Monday, March 27, 2017

Week 11

Part A: Strain Gauges:
Strain gauges are used to measure the strain or stress levels on the materials. Alternatively, pressure on the strain gauge causes a generated voltage and it can be used as an energy harvester. You will be given either the flapping or tapping type gauge. When you test the circle buzzer type gauge, you will lay it flat on the table and tap on it. If it is the long rectangle one, you will flap the piece to generate voltage.

1. Connect the oscilloscope probes to the strain gauge. Record the peak voltage values (positive and negative) by flipping/tapping the gauge with low and high pressure. Make sure to set the oscilloscope horizontal and vertical scales appropriately so you can read the values. DO NOT USE the measure tool of the oscilloscope. Adjust your oscilloscope so you can read the values from the screen. Fill out Table 1 and provide photos of the oscilloscope.

Table 1: Strain gauge characteristics
Flipping Strength
Minimum Voltage
Maximum Voltage
.6 V pk-pk
1.4 V pk-pk
1.32 V pk-pk
3.54V Pk-pk

Table 2: Buzzer gauge characteristics
Minimum Voltage
Maximum Voltage
2.4 V
2.8 V
5 V
6.2 V

Flipping test with high strength Max value 

Flipping test with low strength Max Value

Flipping test with high strength lowest value

Flipping test low strength low value

Tapping test low strength, low value

Tapping test low strength, high value

Tapping test high strength, low value

Tapping test high strength, high value

Part B: Half-Wave Rectifiers

1. Construct the following half-wave rectifier. Measure the input and the output using the oscilloscope and provide a snapshot of the outputs.

Schematic of the Half Wave rectifer

2. Calculate the effective voltage of the input and output and compare the values with the measured ones by completing the following table.

Table 3: Showing the RMS values calculated and measured
RMS Values
3.53 V 
3.6 V 
3.53 V 
2.07 V 

3. Explain how you calculated the rms values. Do calculated and measured values match?

To measure the RMS value you take the appropriate voltage, in this case 10 V. Then you divide it by square root 2.
4. Construct the following circuit and record the output voltage using both DMM and the oscilloscope.
Table 4: Showing the varying output voltages obtained through different measuring mediums with 1uF

Output Voltage (p-p)
5.4 V
1.47 V
Output Voltage (mean)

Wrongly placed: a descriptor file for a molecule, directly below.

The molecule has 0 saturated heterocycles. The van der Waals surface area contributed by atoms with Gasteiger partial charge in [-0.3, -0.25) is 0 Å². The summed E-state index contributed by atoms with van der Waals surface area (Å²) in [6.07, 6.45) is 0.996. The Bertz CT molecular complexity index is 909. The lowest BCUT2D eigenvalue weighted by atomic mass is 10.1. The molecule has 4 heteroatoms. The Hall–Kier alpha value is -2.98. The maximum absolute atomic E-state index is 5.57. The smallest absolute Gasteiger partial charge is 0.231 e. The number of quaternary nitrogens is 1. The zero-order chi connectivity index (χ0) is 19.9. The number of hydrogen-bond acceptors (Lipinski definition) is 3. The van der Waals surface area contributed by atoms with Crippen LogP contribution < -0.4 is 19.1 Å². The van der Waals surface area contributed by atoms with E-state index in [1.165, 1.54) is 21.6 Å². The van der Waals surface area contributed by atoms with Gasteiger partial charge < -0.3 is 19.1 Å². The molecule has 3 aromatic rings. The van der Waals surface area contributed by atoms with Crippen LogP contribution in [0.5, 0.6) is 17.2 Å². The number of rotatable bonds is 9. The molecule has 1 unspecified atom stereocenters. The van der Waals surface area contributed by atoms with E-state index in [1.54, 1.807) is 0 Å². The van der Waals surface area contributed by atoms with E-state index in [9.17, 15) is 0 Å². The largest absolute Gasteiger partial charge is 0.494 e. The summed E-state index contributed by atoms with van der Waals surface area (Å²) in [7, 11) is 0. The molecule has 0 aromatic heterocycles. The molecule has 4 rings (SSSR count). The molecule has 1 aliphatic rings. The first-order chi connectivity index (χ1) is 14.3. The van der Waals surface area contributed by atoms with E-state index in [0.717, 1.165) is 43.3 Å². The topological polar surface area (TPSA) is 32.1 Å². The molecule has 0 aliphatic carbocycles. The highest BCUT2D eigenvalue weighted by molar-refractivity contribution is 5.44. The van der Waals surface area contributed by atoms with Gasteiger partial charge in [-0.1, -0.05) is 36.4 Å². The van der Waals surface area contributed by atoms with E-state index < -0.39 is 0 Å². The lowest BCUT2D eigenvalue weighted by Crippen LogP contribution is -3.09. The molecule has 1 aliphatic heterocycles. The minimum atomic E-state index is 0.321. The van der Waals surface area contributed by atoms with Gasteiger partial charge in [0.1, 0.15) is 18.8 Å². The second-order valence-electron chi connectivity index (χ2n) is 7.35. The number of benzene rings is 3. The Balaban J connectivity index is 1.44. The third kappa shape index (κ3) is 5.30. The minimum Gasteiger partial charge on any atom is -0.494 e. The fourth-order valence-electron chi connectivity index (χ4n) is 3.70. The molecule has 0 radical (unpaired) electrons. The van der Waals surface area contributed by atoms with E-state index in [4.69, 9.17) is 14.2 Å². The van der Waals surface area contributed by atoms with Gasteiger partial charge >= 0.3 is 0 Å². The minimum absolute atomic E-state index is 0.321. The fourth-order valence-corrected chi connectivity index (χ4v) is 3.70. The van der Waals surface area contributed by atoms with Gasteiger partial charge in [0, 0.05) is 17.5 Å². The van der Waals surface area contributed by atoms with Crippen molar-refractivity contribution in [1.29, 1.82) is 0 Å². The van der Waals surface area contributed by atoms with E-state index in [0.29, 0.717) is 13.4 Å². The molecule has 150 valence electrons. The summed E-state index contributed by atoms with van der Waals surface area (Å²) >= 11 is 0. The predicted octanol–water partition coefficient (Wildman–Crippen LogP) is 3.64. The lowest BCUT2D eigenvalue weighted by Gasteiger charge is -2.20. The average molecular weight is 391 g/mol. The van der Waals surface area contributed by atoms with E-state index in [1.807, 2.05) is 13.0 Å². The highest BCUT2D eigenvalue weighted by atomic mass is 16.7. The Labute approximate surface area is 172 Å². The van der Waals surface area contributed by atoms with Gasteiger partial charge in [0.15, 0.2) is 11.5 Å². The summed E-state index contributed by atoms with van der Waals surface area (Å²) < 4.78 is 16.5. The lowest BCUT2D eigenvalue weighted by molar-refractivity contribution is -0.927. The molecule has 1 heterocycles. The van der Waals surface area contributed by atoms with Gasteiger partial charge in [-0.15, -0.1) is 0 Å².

5.5 V
5.77 V

5. Replace the 1 µF capacitor with 100 µF and repeat the previous step. What has changed?

Table 5: Showing the varying output voltages obtained through different measuring mediums with 100uF

Output Voltage (p-p)
.16 V
.02 V
Output Voltage (mean)
6.83 V
6.75 V

Part C: Energy Harvesters

1. Construct the half-wave rectifier circuit without the resistor but with the 1 µF capacitor. Instead of the function generator, use the strain gauge. Discharge the capacitor every time you start a new measurement. Flip/tap your strain gauge and observe the output voltage. Fill out the table below:

Table 6:
Tap Frequency
Output Voltages
1 flip/second
10 Seconds
 .26 V
1 flip/second
20 Seconds
 .43 V
1 flip/second
30 Seconds
 .4 V
4 flips/second
10 Seconds
 .44 V
4 flips/second
20 Seconds
 .506 V
4 flips/second
30 Seconds
 .514 V

2. Briefly explain your results.

The longer we flipped the stress the gauge the more the capacitor was being charged. Therefore, the DMM was reading higher values. The same is also true for when we flipped it 4 times a second. The flips generate a voltage, and the capacitor stores the voltage, while simultaneously draining. The more frequent the flips for a longer duration will produce an overall higher voltage.

3. If we do not use the diode in the circuit (i.e. using only strain gauge to charge the capacitor), what would you observe at the output? Why?

The output would be smaller because there isn’t a big rush of electricity flowing through the circuit. The diode we used in the circuit was meant to mimic a half-wave rectifier. We see that when we view our sin waves because there is no negative part this is because of the diode. When the diode is taken out there will have negative values since there is no half-wave rectifier being applied to the circuit.

4. Write a MATLAB code to plot the date in table of Part C1.

*Code we used to get the Half-Wave Rectifier Graph*

x=[10 10 20 20 30 30];
y=[.26 .44 .43 .506 .4 .514];
xlabel('Time (seconds)');
ylabel('Vout (V)');

grid on

Half-Wave Rectifier Graph

The graph of the half-wave rectifier using MATLAB.

*Code we used to get the Half-Wave Rectifier Graph*

hold on
legend('1 flip/second','4 flip/second')
xlabel('Time (s)')
ylabel('Output Voltage (V)')
title('Half-Wave Recitifier')

Half-Wave Rectifier Graph

This is the graph of both of the Output Voltages, but they are separated.


  1. For part a Number 2 your output rms values calculated and measured were also off from each other so it makes me feel better that ours were too.

    1. It makes me feel better that we aren't the only group with that difference as well!

  2. I am confused about the format of your final MatLab Graph. It seems there is only one plot of data, and it looks like within your editor text that you placed multiple of values for you time values. Might I suggest placing the two separate plots of measurements of time and holding each plot so that they will both appear on the image, and that your image may make sense.

    1. Thanks for your input Nick I'll make sure to change that now. I thought it was right because it showcases that this is a half-wave rectifier, but I think your right in that we should have 2 separate lines.

  3. For part B, your half-wave rectifier showed much more accurately on the oscilloscope than our own, we were not able to get a perfect cut off. Your results from part A also seemed more consistent than our own. Also, nicely done tables for your data.